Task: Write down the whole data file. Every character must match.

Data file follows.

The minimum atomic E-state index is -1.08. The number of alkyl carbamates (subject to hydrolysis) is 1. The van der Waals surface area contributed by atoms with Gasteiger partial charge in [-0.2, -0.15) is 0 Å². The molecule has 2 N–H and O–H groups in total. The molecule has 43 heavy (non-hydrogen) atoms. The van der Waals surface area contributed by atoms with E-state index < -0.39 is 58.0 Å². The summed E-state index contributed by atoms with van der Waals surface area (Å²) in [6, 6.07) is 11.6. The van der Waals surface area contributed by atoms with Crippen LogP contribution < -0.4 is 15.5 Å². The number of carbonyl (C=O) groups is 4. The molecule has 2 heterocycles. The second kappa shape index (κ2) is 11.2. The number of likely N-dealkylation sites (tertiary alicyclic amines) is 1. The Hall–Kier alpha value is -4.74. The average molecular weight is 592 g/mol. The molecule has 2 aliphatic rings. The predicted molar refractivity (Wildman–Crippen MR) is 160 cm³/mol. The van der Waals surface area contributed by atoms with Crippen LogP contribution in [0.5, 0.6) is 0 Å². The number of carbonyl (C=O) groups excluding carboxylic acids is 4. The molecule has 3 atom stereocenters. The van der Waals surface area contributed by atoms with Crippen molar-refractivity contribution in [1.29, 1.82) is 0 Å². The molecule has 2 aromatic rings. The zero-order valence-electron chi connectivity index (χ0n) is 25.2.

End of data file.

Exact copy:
The minimum atomic E-state index is -1.08. The number of alkyl carbamates (subject to hydrolysis) is 1. The van der Waals surface area contributed by atoms with Gasteiger partial charge in [-0.2, -0.15) is 0 Å². The molecule has 2 N–H and O–H groups in total. The molecule has 43 heavy (non-hydrogen) atoms. The van der Waals surface area contributed by atoms with E-state index < -0.39 is 58.0 Å². The summed E-state index contributed by atoms with van der Waals surface area (Å²) in [6, 6.07) is 11.6. The van der Waals surface area contributed by atoms with Crippen LogP contribution < -0.4 is 15.5 Å². The number of carbonyl (C=O) groups is 4. The molecule has 2 heterocycles. The second kappa shape index (κ2) is 11.2. The number of likely N-dealkylation sites (tertiary alicyclic amines) is 1. The Hall–Kier alpha value is -4.74. The average molecular weight is 592 g/mol. The molecule has 2 aliphatic rings. The predicted molar refractivity (Wildman–Crippen MR) is 160 cm³/mol. The van der Waals surface area contributed by atoms with Crippen LogP contribution in [0.5, 0.6) is 0 Å². The number of carbonyl (C=O) groups excluding carboxylic acids is 4. The molecule has 3 atom stereocenters. The van der Waals surface area contributed by atoms with Crippen molar-refractivity contribution in [1.29, 1.82) is 0 Å². The molecule has 2 aromatic rings. The zero-order valence-electron chi connectivity index (χ0n) is 25.2.